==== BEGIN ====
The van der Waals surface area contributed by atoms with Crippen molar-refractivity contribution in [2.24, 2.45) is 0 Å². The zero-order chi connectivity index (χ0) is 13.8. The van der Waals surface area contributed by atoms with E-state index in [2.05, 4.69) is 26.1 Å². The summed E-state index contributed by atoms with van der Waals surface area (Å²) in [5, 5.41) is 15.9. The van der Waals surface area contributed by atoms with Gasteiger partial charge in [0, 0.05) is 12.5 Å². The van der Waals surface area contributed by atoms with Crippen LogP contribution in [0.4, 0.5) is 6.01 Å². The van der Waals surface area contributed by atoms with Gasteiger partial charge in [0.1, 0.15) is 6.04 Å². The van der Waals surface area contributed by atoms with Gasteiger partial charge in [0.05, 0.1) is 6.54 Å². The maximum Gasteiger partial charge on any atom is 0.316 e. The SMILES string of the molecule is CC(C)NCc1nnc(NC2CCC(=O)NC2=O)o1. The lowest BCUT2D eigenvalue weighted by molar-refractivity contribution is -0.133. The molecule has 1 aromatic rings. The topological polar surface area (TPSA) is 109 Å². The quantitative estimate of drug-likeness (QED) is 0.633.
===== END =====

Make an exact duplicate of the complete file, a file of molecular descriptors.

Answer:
The van der Waals surface area contributed by atoms with Crippen molar-refractivity contribution in [2.24, 2.45) is 0 Å². The zero-order chi connectivity index (χ0) is 13.8. The van der Waals surface area contributed by atoms with E-state index in [2.05, 4.69) is 26.1 Å². The summed E-state index contributed by atoms with van der Waals surface area (Å²) in [5, 5.41) is 15.9. The van der Waals surface area contributed by atoms with Gasteiger partial charge in [0, 0.05) is 12.5 Å². The van der Waals surface area contributed by atoms with Crippen LogP contribution in [0.4, 0.5) is 6.01 Å². The van der Waals surface area contributed by atoms with Gasteiger partial charge in [0.1, 0.15) is 6.04 Å². The van der Waals surface area contributed by atoms with Gasteiger partial charge in [0.05, 0.1) is 6.54 Å². The maximum Gasteiger partial charge on any atom is 0.316 e. The SMILES string of the molecule is CC(C)NCc1nnc(NC2CCC(=O)NC2=O)o1. The lowest BCUT2D eigenvalue weighted by molar-refractivity contribution is -0.133. The molecule has 1 aromatic rings. The topological polar surface area (TPSA) is 109 Å². The quantitative estimate of drug-likeness (QED) is 0.633.